For the patient navigation component, we will also collect data from the navigator activity logs, including the number of patients being served, length of the encounter, types of encounter (e.g., transportation arrangement or making the appointment), and types of action taken. Furthermore, we will also ask patients who received navigation services to complete a patient satisfaction survey adapted from the patient satisfaction survey developed by the NCI-sponsored Patient Navigation Research Program .
We will assess the potential causal and contextual factors that may be associated with observed outcomes at the provider and clinic levels. After completion of each phase, we will send all providers at our partner clinics a survey to assess their exposure to and experience with the intervention component. Furthermore, we will evaluate the changes in organizational culture and climate that may ascertain potential mechanisms of impact using the 29-survey items we developed based on the CFIR.
Data analysis plan
We will conduct descriptive analyses, as well as within-group and between-group changes over time. Furthermore, to evaluate the four-component intervention effects, we will take a step-by-step approach. First, each intervention effect at each time phase will be estimated separately using linear-mixed effects models. The estimate of intervention effect in each model will be used to test if additional intervention component significantly affects outcome measures. Next, we will develop a grand model, including all intervention components simultaneously in addition to the models described above.
In this study, patients are nested within providers, and providers are nested within clinics. The problem with nested data structures is that they violate the independence assumption of traditional regression models. Thus, we will use multilevel modeling to analyze our data. We will start with the unconditional (null) three-level random intercept models:
Level – 1: Yijk = β0jk + еijk
Level – 2: β0jk = β0k + ujk
Level – 3: β0k = β0 + vk
where Yijk is the observed outcome for patient i with provider j in clinic k. β0 is the mean response across all clinics. “vk” is the random effect of clinic k, “ujk” is the random effect of provider j in clinic k, and еijk is the residual error. The random effects and residual errors are assumed to be normally distributed and independent of one another. Putting these submodels together yields the (null) 3-level model as: Yijk = β0 + vk + ujk + еijk
Adding predictor variables to the models is straightforward. For example, the 3-level model with one predictor measured at each level is Yijk = β0 + β1X1ijk + β2X2jk + βX3k + vk + ujk + еijk, where β0 + β1X1ijk + β2X2jk + βX3k is the fixed effect component of the model and vk + ujk + еijk is the random effect component of the model. The fixed effect of the model specifies the overall mean relationship between the response and the predictor variables. The random effect component of the model specifies how the provider and clinic specific relationships differ from the overall mean relationship. To assess any cross-level interaction effects, we will add a product term to the model. For example, the model for a level-1 predictor (e.g., age) interacting with a level-2 predictor: Yijk = β0 + β1X1ijk + β2X2jk + β3 (X1ijk ● X2jk) + vk + ujk + еijk. Since one of the patient-level (level-1) outcome measures is dichotomous (whether the patient adherence to follow-up diagnostic evaluation after a positive result within 9 months or not), we will use a multilevel logistic model for binary data. In this case, the level-1 model is in terms of the logit of the response of the level-1 binary outcome Yijk, for example:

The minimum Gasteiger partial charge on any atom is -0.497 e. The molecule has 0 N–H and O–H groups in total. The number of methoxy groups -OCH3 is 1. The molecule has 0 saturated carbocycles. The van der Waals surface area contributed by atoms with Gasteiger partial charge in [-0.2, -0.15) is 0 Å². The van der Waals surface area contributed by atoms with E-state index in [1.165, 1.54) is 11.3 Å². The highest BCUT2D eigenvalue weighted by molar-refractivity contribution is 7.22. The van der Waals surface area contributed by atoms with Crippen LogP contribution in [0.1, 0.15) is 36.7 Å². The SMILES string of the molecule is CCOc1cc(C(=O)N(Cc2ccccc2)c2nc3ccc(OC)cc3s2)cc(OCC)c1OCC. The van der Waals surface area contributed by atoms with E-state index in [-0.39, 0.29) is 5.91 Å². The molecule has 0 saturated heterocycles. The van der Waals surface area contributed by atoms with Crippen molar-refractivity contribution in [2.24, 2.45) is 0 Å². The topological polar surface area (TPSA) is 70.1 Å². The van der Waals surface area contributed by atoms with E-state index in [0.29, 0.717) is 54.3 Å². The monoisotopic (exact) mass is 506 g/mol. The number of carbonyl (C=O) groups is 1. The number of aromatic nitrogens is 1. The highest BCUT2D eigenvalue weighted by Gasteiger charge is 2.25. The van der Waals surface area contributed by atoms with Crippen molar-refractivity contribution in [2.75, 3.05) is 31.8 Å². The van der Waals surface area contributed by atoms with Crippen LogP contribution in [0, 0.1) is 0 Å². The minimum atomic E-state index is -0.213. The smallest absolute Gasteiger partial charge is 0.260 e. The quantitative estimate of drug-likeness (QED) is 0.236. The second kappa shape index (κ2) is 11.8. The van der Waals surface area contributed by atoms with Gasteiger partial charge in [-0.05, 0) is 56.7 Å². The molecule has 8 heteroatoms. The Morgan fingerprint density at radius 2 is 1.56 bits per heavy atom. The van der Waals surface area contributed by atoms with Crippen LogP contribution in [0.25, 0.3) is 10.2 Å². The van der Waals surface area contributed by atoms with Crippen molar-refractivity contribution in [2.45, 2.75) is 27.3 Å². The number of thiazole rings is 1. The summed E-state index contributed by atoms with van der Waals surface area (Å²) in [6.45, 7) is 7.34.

Level – 1: log [Pijk/ (1 – Pijk)] = β0jk + β1Xijk.
In this study, we will use the restricted maximum likelihood (REML) to estimate variances. REML treats the regression coefficients as unknown quantities to be an estimate based on sample data and subtracts the needed degree of freedom when computing variance estimates. Since REML only allows for tests of models that differ in their variances, we will calculate the intraclass correlation (ICC) to access the variation in response variable across providers and clinics before testing the models. Statistical analyses will be conducted using Statistical Package for the Social Science (SPSS) version 26.0 and Stata version 15, with the significance level set at alpha ≤0.05.
Sample size and power
Although we will implement the multilevel intervention over three phases, the power of the study is calculated based on the phase 1 period only. In our pilot study, the baseline rate in the intervention group was 30.8%, and it went up to 40.7% in the year 2019. We observed the intra-class correlation as 0.135. Considering four components of the intervention, we lower the significance level to 0.05/4 = 0.017. We will recruit a total of 40 clinics and 130 providers across four partner healthcare systems (clusters) (see Table 3). Although the number of clinics and providers varies between clusters, we calculate the power based on the average number of providers, which is 32 providers per cluster. Under these conditions, the study will have power in excess of 90% to detect an increase in the CRC screening rate of 32%. Table 4 shows the levels of powers for different sample sizes and effect sizes for reference.